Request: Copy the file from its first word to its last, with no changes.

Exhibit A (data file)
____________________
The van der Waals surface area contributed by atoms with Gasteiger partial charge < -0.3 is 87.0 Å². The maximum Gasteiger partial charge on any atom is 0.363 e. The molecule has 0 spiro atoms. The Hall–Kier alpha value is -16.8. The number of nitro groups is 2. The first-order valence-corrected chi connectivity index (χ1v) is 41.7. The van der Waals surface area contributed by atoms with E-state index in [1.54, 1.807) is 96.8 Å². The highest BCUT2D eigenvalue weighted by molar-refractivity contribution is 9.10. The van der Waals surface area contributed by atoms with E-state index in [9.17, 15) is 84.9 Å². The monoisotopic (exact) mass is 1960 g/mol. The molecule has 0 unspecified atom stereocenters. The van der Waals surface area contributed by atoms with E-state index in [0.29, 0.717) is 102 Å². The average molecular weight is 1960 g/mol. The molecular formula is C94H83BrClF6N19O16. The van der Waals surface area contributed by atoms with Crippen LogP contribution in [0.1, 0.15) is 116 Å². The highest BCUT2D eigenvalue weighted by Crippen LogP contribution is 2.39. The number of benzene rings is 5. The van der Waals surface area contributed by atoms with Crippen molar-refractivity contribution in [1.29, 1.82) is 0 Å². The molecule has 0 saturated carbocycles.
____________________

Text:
The van der Waals surface area contributed by atoms with Gasteiger partial charge < -0.3 is 87.0 Å². The maximum Gasteiger partial charge on any atom is 0.363 e. The molecule has 0 spiro atoms. The Hall–Kier alpha value is -16.8. The number of nitro groups is 2. The first-order valence-corrected chi connectivity index (χ1v) is 41.7. The van der Waals surface area contributed by atoms with E-state index in [1.54, 1.807) is 96.8 Å². The highest BCUT2D eigenvalue weighted by molar-refractivity contribution is 9.10. The van der Waals surface area contributed by atoms with E-state index in [9.17, 15) is 84.9 Å². The monoisotopic (exact) mass is 1960 g/mol. The molecule has 0 unspecified atom stereocenters. The van der Waals surface area contributed by atoms with E-state index in [0.29, 0.717) is 102 Å². The average molecular weight is 1960 g/mol. The molecular formula is C94H83BrClF6N19O16. The van der Waals surface area contributed by atoms with Crippen LogP contribution in [0.1, 0.15) is 116 Å². The highest BCUT2D eigenvalue weighted by Crippen LogP contribution is 2.39. The number of benzene rings is 5. The van der Waals surface area contributed by atoms with Crippen molar-refractivity contribution in [1.29, 1.82) is 0 Å². The molecule has 0 saturated carbocycles.